AUSTIN, Texas — Two different journals on natural science say carbon dioxide emissions are out of control. 

  • 2 studies published about climate change
  • 1 sheds light in reforestation
  • The other discusses carbon dioxide emissions

The American Association for the Advancement of Science, published a study that sheds light on a solution regarding reforestation, the process of re-planting trees to absorb carbon dioxide from the atmosphere.

Researchers behind this study point to reforestation as the most cost effective way to reverse climate change, and in Texas, it can be done without impacting existing agriculture or urban land.

According to scientists, planting 500 billion trees worldwide could cut the atmospheric carbon pool by 25 percent.

The second paper published in the International Journal of Science paints a grim picture of carbon dioxide emissions. It analyzes the 1.5 degree Celsius threshold which humans are on pace to exceed based on the current rate of emissions. 

Countries in the Paris Climate Accords agreed that in order to reduce carbon emissions, the global temperature must not rise above that 1.5 degree limit. According to scientists, if we let the temperature rise above that limit, humans could begin to see a major transformation of natural ecosystems.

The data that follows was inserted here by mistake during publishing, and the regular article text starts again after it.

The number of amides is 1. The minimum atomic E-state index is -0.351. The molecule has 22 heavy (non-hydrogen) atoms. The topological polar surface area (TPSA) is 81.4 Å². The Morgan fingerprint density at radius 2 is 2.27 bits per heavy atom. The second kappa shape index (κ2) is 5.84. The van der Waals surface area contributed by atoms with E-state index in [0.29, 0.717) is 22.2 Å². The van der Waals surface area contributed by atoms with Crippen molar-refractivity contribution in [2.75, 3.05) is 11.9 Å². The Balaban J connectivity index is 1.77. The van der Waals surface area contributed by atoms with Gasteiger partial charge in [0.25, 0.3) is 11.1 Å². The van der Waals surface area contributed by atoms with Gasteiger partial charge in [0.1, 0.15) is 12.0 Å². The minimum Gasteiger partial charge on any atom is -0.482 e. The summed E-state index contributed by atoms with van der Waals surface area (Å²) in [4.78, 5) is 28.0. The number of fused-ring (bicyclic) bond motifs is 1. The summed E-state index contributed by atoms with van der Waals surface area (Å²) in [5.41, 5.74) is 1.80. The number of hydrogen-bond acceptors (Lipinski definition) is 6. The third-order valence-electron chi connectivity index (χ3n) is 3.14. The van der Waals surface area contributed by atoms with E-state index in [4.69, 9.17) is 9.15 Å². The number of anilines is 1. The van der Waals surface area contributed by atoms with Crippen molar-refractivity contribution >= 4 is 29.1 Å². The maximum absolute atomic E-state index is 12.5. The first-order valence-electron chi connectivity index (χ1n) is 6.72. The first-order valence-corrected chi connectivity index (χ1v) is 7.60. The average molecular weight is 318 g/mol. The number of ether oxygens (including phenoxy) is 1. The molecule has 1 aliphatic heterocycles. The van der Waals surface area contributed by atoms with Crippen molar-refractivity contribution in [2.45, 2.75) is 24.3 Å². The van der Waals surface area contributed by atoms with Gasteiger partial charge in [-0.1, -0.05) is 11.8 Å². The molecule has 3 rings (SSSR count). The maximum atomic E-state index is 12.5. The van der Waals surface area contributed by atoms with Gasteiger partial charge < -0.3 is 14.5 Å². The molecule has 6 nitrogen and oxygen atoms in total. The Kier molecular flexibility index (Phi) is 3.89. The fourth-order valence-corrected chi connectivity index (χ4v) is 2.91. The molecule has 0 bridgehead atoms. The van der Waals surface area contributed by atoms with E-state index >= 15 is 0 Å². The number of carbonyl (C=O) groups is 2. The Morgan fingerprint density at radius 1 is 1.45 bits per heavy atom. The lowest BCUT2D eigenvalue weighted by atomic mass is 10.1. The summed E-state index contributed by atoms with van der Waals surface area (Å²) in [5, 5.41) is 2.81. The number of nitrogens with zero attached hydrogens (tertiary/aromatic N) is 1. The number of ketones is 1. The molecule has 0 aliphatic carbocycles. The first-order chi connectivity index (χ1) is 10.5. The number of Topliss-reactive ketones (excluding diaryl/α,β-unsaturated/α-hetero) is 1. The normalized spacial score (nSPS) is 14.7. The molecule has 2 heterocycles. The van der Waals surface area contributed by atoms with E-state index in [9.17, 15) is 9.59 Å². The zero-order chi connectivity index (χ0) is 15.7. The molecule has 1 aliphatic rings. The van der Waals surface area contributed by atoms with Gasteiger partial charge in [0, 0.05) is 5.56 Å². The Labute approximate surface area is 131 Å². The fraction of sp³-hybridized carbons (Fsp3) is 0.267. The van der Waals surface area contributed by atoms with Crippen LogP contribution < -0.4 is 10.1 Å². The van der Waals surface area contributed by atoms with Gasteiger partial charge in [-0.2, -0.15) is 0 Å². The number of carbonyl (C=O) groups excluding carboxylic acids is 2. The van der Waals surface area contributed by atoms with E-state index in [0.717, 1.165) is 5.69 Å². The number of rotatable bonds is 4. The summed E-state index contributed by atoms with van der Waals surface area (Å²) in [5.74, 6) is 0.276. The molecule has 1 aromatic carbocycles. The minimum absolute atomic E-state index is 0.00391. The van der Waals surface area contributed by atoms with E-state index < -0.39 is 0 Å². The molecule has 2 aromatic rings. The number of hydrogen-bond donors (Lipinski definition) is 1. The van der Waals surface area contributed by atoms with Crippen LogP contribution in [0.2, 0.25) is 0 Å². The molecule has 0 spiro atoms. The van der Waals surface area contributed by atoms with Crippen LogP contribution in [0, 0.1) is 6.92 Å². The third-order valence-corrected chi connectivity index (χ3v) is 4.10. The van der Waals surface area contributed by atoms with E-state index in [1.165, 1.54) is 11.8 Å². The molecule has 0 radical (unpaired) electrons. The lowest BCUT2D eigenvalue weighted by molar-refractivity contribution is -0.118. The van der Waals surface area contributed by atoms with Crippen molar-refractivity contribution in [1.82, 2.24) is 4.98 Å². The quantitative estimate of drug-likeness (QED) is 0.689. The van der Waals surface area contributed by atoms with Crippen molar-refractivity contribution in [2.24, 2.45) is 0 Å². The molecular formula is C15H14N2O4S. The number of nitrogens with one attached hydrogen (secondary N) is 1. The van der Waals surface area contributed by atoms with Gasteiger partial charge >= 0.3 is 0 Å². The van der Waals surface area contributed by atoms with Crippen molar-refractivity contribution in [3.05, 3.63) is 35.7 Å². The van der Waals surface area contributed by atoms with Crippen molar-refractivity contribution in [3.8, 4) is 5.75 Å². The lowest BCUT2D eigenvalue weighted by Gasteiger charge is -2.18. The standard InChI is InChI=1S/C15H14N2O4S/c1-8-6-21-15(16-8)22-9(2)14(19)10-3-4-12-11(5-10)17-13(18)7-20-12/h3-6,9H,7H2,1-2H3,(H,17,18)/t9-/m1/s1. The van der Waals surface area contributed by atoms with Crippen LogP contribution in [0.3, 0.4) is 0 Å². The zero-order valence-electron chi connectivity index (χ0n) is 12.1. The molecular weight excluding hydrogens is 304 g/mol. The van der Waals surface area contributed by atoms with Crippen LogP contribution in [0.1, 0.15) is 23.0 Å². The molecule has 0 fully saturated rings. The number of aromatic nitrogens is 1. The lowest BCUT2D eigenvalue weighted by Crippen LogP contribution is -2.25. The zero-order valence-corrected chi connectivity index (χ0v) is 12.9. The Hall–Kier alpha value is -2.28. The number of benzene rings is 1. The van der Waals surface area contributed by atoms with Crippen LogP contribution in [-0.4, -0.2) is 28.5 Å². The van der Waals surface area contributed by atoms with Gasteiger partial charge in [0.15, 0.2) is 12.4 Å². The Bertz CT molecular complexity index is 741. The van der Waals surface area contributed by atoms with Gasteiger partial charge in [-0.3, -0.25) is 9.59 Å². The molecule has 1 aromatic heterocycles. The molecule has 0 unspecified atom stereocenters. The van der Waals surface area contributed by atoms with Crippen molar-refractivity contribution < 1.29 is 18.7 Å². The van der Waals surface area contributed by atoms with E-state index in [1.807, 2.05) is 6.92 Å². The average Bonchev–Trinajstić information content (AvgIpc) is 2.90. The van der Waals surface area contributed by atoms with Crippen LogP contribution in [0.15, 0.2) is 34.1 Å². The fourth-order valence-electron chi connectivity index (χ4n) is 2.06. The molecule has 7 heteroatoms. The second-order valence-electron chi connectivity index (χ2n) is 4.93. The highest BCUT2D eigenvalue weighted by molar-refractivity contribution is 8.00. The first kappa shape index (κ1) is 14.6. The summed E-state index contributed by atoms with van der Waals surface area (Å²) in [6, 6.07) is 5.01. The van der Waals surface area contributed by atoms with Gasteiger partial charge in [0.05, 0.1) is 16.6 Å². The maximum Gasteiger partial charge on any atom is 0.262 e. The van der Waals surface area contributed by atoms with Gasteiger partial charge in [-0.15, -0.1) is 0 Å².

The current pace only accounts for the current fossil fuel infrastructure in place.  According to this paper, changing course,means a systematic change to fossil fuel infrastructure which could heavily impact Texas. Oil rigs, processing sites, and refineries are considered fossil fuel infrastructure.

An atmospheric chemist says changing course can be done and Texas can lead the way with renewable energy.

"Texas is also number one for wind power. Texas gets a lot of its energy from renewables--wind being one of the top ones. So for people who live in Texas it's about, hey what's the cheaper route and it's wind," Heather Price, Ph.D said.

Research shows humans are pumping over 33 billion tons of carbon dioxide each year into the atmosphere.